Powered by NewsLook.com
Brain-Dwelling Tapeworm Reveals Genetic Secrets

Brain-Dwelling Tapeworm Reveals Genetic Secrets

Reuters - Innovations Video Online (Dec. 22, 2014) Cambridge scientists have unravelled the genetic code of a rare tapeworm that lived inside a patient's brain for at least four year. Researchers hope it will present new opportunities to diagnose and treat this invasive parasite. Matthew Stock reports. Video provided by Reuters
Powered by NewsLook.com
Touch-Free Smart Phone Empowers Mobility-Impaired

Touch-Free Smart Phone Empowers Mobility-Impaired

Reuters - Innovations Video Online (Dec. 21, 2014) A touch-free phone developed in Israel enables the mobility-impaired to operate smart phones with just a movement of the head. Suzannah Butcher reports. Video provided by Reuters
Powered by NewsLook.com
Earthworms Provide Cancer-Fighting Bacteria

Earthworms Provide Cancer-Fighting Bacteria

Reuters - Innovations Video Online (Dec. 21, 2014) Polish scientists isolate bacteria from earthworm intestines which they say may be used in antibiotics and cancer treatments. Suzannah Butcher reports. Video provided by Reuters
Powered by NewsLook.com

Search ScienceDaily

Number of stories in archives: 140,361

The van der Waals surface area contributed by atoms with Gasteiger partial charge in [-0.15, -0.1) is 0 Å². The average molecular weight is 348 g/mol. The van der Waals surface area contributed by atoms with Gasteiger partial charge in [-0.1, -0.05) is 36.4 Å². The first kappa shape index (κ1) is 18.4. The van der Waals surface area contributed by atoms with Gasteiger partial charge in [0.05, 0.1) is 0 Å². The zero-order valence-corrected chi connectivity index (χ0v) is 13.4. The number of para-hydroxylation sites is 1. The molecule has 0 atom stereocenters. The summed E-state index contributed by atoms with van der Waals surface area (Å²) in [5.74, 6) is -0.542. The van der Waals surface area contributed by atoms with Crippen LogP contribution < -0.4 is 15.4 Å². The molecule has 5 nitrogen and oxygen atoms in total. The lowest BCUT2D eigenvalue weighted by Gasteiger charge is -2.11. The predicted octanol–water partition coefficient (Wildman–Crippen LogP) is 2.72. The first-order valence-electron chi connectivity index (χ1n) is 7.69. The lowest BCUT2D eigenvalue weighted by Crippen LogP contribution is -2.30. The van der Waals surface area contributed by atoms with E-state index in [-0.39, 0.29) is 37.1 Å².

Find with keyword(s):
Enter a keyword or phrase to search ScienceDaily for related topics and research stories.

Save/Print:
Share:

Breaking News:

Strange & Offbeat Stories


Health & Medicine

Mind & Brain

Living & Well

In Other News

... from NewsDaily.com

Science News

Health News

Environment News

Technology News



Save/Print:
Share:

Free Subscriptions


Get the latest science news with ScienceDaily's free email newsletters, updated daily and weekly. Or view hourly updated newsfeeds in your RSS reader:

Get Social & Mobile


Keep up to date with the latest news from ScienceDaily via social networks and mobile apps:

Have Feedback?


Tell us what you think of ScienceDaily -- we welcome both positive and negative comments. Have any problems using the site? Questions?
Mobile: iPhone Android Web
Follow: Facebook Twitter Google+
Subscribe: RSS Feeds Email Newsletters
Latest Headlines Health & Medicine Mind & Brain Space & Time Matter & Energy Computers & Math Plants & Animals Earth & Climate Fossils & Ruins